I have to admit I haven't bought 4A yet.

      I really hope that Knuth is grooming someone to take over the work of completing the full set when he dies, or becomes unable to continue.

    • by TheRaven64 ( 641858 ) on Monday December 05, 2016 @10:21AM (#53424577) Journal

      It describes the very low level of a program and a computer.

      No it doesn't. It describes the very low level of a program running on a computer from 30-50 years ago. The lessons that it teaches about algorithmic complexity are still valid, but the low-level stuff is not. Once you get to limits of the implementation, rather than of the algorithm, artefacts of caches in pipelines are far more important to performance. Not only will you not find, for example, Hopscotch Hash Tables in TAOCP, you also won't find an explanation of the underlying reasons for their performance.

  • by xxxJonBoyxxx ( 565205 ) on Sunday December 04, 2016 @10:27PM (#53422569)
    I read the three volumes like I read any book in SkyRim: I opened the cover, got my +1 level in computer science, dropped it and hit it with a fireball.
  • It's definitely worth reading, and working through at least some of the exercises. It is an excellent example of rigor, depth, and attention to detail. You may not have time to work like that every day, but it's very useful to be capable of doing it and to have a good mental model of what it's like.
  • Parts (Score:5, Informative)

    by Erich ( 151 ) on Sunday December 04, 2016 @10:29PM (#53422577) Homepage Journal
    TAOCP is a great reference. There are some really important things that are pretty good for someone who wants to be a professional software engineer.... 0) understanding how algorithms execute on a processor. While MIX is behind the times, (and MMIX is ahead of the times in many ways) understanding how an algorithm executes on a processor is important. I think Knuth really did the right thing in not selecting the language of the day. 1) algorithm reference. If you need to understand an algorithm, or choose between a family of algorithms, it is often a great place to find the art. 2) The humor is pretty good, at least to me. Done get me wrong, it's on a humor book, but there is wittiness and puns and some running gags... 3) It's always good to have some humility, and reading TAOCP always makes me a little more humble. It's worthy of a place on your shelf.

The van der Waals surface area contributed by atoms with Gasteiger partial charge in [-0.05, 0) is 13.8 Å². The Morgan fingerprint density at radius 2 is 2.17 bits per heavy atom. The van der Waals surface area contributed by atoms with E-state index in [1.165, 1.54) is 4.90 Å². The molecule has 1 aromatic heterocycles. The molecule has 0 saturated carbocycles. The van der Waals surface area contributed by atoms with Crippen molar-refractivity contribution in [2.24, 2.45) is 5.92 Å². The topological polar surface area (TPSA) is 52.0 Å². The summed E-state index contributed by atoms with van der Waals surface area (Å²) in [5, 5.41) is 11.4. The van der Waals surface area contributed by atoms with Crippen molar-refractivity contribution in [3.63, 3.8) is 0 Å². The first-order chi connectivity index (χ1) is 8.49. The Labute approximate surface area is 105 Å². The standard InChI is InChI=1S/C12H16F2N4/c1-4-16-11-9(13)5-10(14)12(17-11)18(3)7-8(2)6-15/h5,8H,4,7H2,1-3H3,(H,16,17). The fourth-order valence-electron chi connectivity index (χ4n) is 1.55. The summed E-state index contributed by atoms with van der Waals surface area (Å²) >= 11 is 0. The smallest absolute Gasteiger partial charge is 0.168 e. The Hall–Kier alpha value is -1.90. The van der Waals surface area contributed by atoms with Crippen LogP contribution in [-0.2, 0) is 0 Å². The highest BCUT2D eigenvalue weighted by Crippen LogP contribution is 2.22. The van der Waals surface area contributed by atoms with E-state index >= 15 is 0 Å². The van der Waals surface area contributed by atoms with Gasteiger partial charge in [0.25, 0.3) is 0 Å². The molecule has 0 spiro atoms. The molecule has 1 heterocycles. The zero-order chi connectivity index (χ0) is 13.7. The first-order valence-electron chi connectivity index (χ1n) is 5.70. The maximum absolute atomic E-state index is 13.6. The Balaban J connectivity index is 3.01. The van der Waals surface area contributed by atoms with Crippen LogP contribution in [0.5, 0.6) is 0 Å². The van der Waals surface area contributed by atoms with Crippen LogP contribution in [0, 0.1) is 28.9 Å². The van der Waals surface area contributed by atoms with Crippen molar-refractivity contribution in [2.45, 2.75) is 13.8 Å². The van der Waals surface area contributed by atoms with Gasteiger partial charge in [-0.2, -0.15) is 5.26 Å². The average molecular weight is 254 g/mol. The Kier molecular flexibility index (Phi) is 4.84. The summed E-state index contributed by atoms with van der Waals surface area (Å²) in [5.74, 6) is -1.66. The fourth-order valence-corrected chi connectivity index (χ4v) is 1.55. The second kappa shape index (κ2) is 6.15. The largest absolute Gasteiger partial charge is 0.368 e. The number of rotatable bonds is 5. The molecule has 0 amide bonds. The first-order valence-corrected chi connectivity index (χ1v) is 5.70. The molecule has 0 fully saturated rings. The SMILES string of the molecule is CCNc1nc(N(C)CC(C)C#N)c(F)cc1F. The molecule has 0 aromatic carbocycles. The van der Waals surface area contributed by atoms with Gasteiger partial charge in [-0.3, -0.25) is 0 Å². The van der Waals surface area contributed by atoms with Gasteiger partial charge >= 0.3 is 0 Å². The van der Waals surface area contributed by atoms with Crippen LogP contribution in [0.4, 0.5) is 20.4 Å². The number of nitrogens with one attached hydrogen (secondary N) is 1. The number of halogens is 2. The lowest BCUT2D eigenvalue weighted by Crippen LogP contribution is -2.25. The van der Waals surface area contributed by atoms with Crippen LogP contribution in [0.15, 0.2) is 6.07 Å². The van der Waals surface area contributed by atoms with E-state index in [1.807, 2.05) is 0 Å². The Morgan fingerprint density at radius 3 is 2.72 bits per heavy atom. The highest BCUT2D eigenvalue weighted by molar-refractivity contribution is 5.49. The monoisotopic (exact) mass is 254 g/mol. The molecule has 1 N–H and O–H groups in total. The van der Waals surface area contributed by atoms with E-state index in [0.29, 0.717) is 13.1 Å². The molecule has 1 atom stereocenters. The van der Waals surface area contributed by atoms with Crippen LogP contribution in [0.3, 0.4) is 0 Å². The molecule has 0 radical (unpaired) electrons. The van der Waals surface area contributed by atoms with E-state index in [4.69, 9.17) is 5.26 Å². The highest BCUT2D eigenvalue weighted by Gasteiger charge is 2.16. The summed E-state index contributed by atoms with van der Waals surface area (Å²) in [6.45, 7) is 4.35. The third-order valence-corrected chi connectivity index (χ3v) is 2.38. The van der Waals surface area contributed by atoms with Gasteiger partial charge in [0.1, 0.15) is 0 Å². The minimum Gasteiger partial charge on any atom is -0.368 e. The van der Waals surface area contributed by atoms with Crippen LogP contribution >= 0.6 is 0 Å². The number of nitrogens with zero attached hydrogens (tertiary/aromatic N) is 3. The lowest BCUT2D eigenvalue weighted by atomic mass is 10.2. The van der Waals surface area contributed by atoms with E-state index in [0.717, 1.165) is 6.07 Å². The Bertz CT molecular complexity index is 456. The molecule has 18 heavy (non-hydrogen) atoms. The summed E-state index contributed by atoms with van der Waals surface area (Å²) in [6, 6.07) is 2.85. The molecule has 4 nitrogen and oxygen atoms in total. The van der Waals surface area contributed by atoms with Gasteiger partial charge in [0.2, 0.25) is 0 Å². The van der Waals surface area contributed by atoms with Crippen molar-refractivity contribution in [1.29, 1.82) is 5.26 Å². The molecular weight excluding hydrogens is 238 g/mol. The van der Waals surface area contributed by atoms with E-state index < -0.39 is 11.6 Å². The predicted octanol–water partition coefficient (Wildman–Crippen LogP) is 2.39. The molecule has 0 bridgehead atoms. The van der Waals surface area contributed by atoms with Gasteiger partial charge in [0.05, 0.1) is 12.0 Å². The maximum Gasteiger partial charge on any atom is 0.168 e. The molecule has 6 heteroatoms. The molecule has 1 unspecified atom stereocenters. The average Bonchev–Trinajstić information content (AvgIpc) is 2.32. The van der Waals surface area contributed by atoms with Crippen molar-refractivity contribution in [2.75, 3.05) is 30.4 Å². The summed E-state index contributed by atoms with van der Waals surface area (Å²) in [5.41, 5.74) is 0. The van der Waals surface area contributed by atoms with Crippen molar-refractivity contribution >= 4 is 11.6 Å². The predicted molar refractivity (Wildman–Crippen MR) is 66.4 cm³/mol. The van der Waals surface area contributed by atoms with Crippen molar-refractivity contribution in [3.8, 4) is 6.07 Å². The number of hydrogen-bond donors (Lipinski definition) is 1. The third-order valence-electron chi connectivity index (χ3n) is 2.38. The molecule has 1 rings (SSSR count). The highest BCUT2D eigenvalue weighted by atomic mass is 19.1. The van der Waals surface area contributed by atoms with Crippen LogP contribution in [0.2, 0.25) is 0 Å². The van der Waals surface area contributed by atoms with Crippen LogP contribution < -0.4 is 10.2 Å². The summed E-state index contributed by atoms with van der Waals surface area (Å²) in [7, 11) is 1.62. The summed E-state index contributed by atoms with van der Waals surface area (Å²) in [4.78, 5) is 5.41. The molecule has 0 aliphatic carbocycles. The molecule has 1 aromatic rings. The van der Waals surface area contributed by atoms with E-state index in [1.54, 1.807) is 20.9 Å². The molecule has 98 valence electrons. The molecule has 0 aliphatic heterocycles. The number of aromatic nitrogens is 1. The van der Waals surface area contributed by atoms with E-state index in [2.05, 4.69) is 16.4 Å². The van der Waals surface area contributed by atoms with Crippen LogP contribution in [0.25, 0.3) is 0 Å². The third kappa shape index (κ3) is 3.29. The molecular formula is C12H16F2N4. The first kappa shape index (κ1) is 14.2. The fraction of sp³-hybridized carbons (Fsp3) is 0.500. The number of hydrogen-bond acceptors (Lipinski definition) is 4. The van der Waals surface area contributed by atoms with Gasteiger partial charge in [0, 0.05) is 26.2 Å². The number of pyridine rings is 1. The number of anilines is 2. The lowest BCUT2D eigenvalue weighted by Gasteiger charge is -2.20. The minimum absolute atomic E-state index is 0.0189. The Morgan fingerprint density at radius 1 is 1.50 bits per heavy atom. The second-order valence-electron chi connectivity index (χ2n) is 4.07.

• I thought everyone learned from a Dummies book and building a few cell phone flashlight apps.....
  • I used Vol. 2 to improve the multiply algorithm in an open source program.

  • I have read some (Score:4, Interesting)

    by hgriggs ( 33207 ) on Sunday December 04, 2016 @10:35PM (#53422611) Homepage

    I have them. I have studied small parts of some of them. I have been delving into them over 30 years.

    For day to day programming, I do not need or use the detail in those books.

    At various times in the past, I have delved into library writing, and then they were very helpful, mostly in understanding issues and problems that I had not thought about. But I think time has moved on. Hardly anyone needs the details in those books, and in many cases, some classes of problems are well solved.

    Looking back, I am glad that I studied some parts. But today I would not recommend them. Unless you really wanted to look back at history.

  • by Anonymous Coward

    It depends on what you mean by "work through it". Do all the exercises? Some are unsolved problems, so that's not terribly realistic.

    There's nothing in the books that's not also discussed elsewhere (with the possible exception of the very thorough discussion of out-of-core sorting with tapes, which is a bit unusual these days), but it takes quite a few other books to equal the series.

    I have read it at length, and it's definitely full of good stuff to know, but it really depends on your field. It's still

  • I have, not worth it (Score:5, Informative)

    by AuMatar ( 183847 ) on Sunday December 04, 2016 @10:50PM (#53422685)

    Don't get me wrong, Knuth is a genius. If you need to do deep research on sorting algorithms, definitely read it. If you want to do CS research and need to learn how to read research papers, its a good start. But you aren't going to get any deep insights on how to write a good program from it. Its too academic and far too focused on deep research. And even for the topics it does cover, unless you want to do research on how to really optimize the hell out of them you're better off using tutorials written for a more practical level.

  • Maybe (Score:5, Interesting)

    by kwerle ( 39371 ) <> on Sunday December 04, 2016 @11:09PM (#53422729) Homepage Journal

    I wasn't sure if I'd read 'em. I know a friend/colleague (who I regard highly) who has - and I think he thinks highly of them. But he also has terrible taste in movies.

    A quick google search landed me at []

    I have not read it.

    I've been coding professionally for 25-30 years, depending on how you count. I studied CS in college. I've read a few outstanding books on the subject since then.

    I don't have the patience for these, and I suspect I'm not going to miss out on much.